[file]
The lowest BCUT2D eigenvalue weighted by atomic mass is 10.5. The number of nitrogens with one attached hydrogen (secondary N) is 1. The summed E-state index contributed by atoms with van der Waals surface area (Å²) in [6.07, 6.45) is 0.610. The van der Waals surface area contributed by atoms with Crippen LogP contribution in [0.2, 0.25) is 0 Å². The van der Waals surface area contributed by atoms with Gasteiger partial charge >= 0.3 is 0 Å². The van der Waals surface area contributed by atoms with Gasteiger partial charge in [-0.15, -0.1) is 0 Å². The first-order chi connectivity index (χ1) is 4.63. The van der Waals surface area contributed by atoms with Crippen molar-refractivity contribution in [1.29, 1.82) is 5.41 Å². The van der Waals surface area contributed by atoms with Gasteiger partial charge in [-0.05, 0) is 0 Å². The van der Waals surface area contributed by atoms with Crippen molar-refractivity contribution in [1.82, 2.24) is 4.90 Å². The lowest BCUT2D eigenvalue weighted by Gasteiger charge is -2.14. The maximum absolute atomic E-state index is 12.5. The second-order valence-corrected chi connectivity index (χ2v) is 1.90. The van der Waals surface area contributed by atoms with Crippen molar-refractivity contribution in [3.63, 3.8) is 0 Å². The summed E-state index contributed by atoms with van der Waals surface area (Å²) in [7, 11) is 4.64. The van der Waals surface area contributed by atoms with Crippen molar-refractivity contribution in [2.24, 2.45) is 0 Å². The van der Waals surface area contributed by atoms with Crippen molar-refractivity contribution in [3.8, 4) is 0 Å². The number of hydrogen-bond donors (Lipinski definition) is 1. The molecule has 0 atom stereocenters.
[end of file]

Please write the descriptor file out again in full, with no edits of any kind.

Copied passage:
The lowest BCUT2D eigenvalue weighted by atomic mass is 10.5. The number of nitrogens with one attached hydrogen (secondary N) is 1. The summed E-state index contributed by atoms with van der Waals surface area (Å²) in [6.07, 6.45) is 0.610. The van der Waals surface area contributed by atoms with Crippen LogP contribution in [0.2, 0.25) is 0 Å². The van der Waals surface area contributed by atoms with Gasteiger partial charge >= 0.3 is 0 Å². The van der Waals surface area contributed by atoms with Gasteiger partial charge in [-0.15, -0.1) is 0 Å². The first-order chi connectivity index (χ1) is 4.63. The van der Waals surface area contributed by atoms with Crippen molar-refractivity contribution in [1.29, 1.82) is 5.41 Å². The van der Waals surface area contributed by atoms with Gasteiger partial charge in [-0.05, 0) is 0 Å². The van der Waals surface area contributed by atoms with Crippen molar-refractivity contribution in [1.82, 2.24) is 4.90 Å². The lowest BCUT2D eigenvalue weighted by Gasteiger charge is -2.14. The maximum absolute atomic E-state index is 12.5. The second-order valence-corrected chi connectivity index (χ2v) is 1.90. The van der Waals surface area contributed by atoms with Crippen molar-refractivity contribution in [3.63, 3.8) is 0 Å². The summed E-state index contributed by atoms with van der Waals surface area (Å²) in [7, 11) is 4.64. The van der Waals surface area contributed by atoms with Crippen molar-refractivity contribution in [2.24, 2.45) is 0 Å². The van der Waals surface area contributed by atoms with Crippen molar-refractivity contribution in [3.8, 4) is 0 Å². The number of hydrogen-bond donors (Lipinski definition) is 1. The molecule has 0 atom stereocenters.